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  • Blog

    Rare Eye Diseases

    A rare disease is generally considered to be one that affects fewer than 200,000 people in the United States. Some eye diseases are rare. Several are linked to genetic mutations.

  • Blog

    Low Vision

    Low vision is a permanent loss of vision that cannot be improved with eyeglasses, contact lenses, medicine, or surgery. It makes everyday tasks more challenging. It can be shocking and depressing to learn you have low vision, but there are things you can do to cope with it.

  • Blog


    Uveitis is inflammation of eye tissues, including the retina, lens, optic nerve, and the vitreous (gel-like filling inside the eyeball). It may be short-term (acute) or long-term (chronic), occur on its own, or be related to an inflammatory condition elsewhere in the body.

  • Blog


    A cataract is a clouding of a lens in an eye. It can affect one or both eyes and most often happens in older people. In fact, more than half of Americans age 80 and older have a cataract or had cataract surgery.

  • Blog

    Refractive Errors

    Refraction is the bending of light as it passes through one object to another. In the eye, light passes through the cornea and the lens, and then focuses on the retina—the part of the back of the eye which receives light and processes it, sending messages to the brain through the optic nerve.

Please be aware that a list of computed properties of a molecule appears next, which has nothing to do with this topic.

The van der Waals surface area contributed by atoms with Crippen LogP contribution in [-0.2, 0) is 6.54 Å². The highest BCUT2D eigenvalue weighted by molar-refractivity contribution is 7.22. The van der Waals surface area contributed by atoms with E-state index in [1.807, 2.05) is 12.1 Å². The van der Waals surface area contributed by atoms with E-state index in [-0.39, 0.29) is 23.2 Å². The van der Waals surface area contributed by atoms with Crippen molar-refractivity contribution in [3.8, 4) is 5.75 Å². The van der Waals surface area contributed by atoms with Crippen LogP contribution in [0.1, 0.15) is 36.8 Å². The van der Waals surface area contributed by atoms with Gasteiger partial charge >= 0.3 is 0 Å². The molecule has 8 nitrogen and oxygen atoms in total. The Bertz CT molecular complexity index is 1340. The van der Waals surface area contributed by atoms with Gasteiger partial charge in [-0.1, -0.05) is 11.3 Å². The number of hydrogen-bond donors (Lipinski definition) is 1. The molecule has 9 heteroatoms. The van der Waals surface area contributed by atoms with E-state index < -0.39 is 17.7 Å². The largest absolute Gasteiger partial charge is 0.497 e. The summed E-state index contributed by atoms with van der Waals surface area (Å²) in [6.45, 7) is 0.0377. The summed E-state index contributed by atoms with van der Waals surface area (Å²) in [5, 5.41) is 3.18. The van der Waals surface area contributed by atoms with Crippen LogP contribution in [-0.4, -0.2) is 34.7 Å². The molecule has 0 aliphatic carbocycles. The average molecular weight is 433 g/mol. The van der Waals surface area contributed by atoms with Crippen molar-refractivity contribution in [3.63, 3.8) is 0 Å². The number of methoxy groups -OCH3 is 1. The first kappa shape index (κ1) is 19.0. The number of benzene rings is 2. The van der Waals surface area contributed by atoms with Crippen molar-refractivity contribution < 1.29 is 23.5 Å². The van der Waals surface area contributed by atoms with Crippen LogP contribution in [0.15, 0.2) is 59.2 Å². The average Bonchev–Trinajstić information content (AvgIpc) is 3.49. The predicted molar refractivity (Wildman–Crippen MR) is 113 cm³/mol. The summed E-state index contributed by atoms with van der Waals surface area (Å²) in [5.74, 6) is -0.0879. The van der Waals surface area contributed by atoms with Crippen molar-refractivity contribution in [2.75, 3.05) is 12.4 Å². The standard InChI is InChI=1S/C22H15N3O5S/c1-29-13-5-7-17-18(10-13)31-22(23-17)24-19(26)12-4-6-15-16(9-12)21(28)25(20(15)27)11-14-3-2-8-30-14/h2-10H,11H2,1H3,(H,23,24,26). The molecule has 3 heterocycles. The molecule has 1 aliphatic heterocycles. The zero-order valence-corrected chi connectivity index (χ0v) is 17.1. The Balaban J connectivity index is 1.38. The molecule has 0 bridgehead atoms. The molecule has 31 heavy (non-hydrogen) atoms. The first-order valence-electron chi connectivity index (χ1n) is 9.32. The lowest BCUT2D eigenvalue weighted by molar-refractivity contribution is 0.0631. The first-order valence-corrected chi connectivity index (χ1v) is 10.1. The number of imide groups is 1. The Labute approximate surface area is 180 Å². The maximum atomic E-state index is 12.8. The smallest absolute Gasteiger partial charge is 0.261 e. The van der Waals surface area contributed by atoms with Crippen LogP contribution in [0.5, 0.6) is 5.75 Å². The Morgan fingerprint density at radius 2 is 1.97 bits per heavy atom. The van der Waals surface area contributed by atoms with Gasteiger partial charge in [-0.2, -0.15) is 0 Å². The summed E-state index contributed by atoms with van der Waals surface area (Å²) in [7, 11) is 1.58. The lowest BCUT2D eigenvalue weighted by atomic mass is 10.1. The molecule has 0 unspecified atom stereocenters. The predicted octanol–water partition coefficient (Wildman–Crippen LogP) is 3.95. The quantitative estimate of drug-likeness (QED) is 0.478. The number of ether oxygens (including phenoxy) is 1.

• Blog

    Macular Edema

    The macula is the central part of the retina—the light-sensing tissue in each eye. The macula is responsible for sharp, “straight-ahead” vision. Macular edema is the build up of fluid in the macula, causing it to swell and distorting vision.

  • Blog

    Anophthalmia and Microphthalmia (Missing or Small Eyes)

    With anophthalmia and microphthalmia, one or both eyes is missing (in the case of anophthalmia) or abnormally small (microphthalmia) at birth. They are rare birth defects that may co-exist with other abnormalities that developed during pregnancy.

  • Blog


    Coloboma refers to rare conditions in which normal tissue in or around the eye is missing. It may affect the eyelid, lens, macula, retina, optic nerve, or uvea (including the iris and pupil).

  • Blog

    Retinal Diseases

    An eye care professional can diagnose retinal diseases through a comprehensive dilated eye exam. Additional tests performed during this exam can visualize the blood vessels of the retina and measure the electrical activity of cells of the retina.

  • Blog

    Macular Hole

    A small break that develops in the macula is called a macular hole. The size of the hole and its location on the retina determine the effect on your vision.

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